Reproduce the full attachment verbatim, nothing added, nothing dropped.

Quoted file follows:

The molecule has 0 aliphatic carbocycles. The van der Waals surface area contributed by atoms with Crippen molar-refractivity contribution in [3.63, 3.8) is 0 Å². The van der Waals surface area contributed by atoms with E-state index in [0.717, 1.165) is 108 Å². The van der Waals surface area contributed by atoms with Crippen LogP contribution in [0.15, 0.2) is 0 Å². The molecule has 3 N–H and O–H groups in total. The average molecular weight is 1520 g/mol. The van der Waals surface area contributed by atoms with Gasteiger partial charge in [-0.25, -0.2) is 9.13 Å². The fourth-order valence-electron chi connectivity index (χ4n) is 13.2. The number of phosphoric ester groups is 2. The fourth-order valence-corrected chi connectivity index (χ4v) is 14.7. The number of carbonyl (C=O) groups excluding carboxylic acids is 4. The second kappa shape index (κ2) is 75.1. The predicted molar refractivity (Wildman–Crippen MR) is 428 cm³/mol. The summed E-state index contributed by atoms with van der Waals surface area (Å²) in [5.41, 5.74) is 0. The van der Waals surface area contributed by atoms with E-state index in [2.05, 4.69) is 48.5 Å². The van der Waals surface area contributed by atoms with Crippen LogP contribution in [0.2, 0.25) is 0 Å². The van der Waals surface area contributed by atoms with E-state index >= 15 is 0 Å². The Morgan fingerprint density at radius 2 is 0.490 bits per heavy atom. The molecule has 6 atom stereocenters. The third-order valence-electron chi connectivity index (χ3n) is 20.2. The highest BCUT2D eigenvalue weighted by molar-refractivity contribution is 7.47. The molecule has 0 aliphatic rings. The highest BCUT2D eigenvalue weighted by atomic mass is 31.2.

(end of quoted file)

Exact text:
The molecule has 0 aliphatic carbocycles. The van der Waals surface area contributed by atoms with Crippen molar-refractivity contribution in [3.63, 3.8) is 0 Å². The van der Waals surface area contributed by atoms with E-state index in [0.717, 1.165) is 108 Å². The van der Waals surface area contributed by atoms with Crippen LogP contribution in [0.15, 0.2) is 0 Å². The molecule has 3 N–H and O–H groups in total. The average molecular weight is 1520 g/mol. The van der Waals surface area contributed by atoms with Gasteiger partial charge in [-0.25, -0.2) is 9.13 Å². The fourth-order valence-electron chi connectivity index (χ4n) is 13.2. The number of phosphoric ester groups is 2. The fourth-order valence-corrected chi connectivity index (χ4v) is 14.7. The number of carbonyl (C=O) groups excluding carboxylic acids is 4. The second kappa shape index (κ2) is 75.1. The predicted molar refractivity (Wildman–Crippen MR) is 428 cm³/mol. The summed E-state index contributed by atoms with van der Waals surface area (Å²) in [5.41, 5.74) is 0. The van der Waals surface area contributed by atoms with E-state index in [2.05, 4.69) is 48.5 Å². The van der Waals surface area contributed by atoms with Crippen LogP contribution in [0.2, 0.25) is 0 Å². The van der Waals surface area contributed by atoms with E-state index >= 15 is 0 Å². The Morgan fingerprint density at radius 2 is 0.490 bits per heavy atom. The molecule has 6 atom stereocenters. The third-order valence-electron chi connectivity index (χ3n) is 20.2. The highest BCUT2D eigenvalue weighted by molar-refractivity contribution is 7.47. The molecule has 0 aliphatic rings. The highest BCUT2D eigenvalue weighted by atomic mass is 31.2.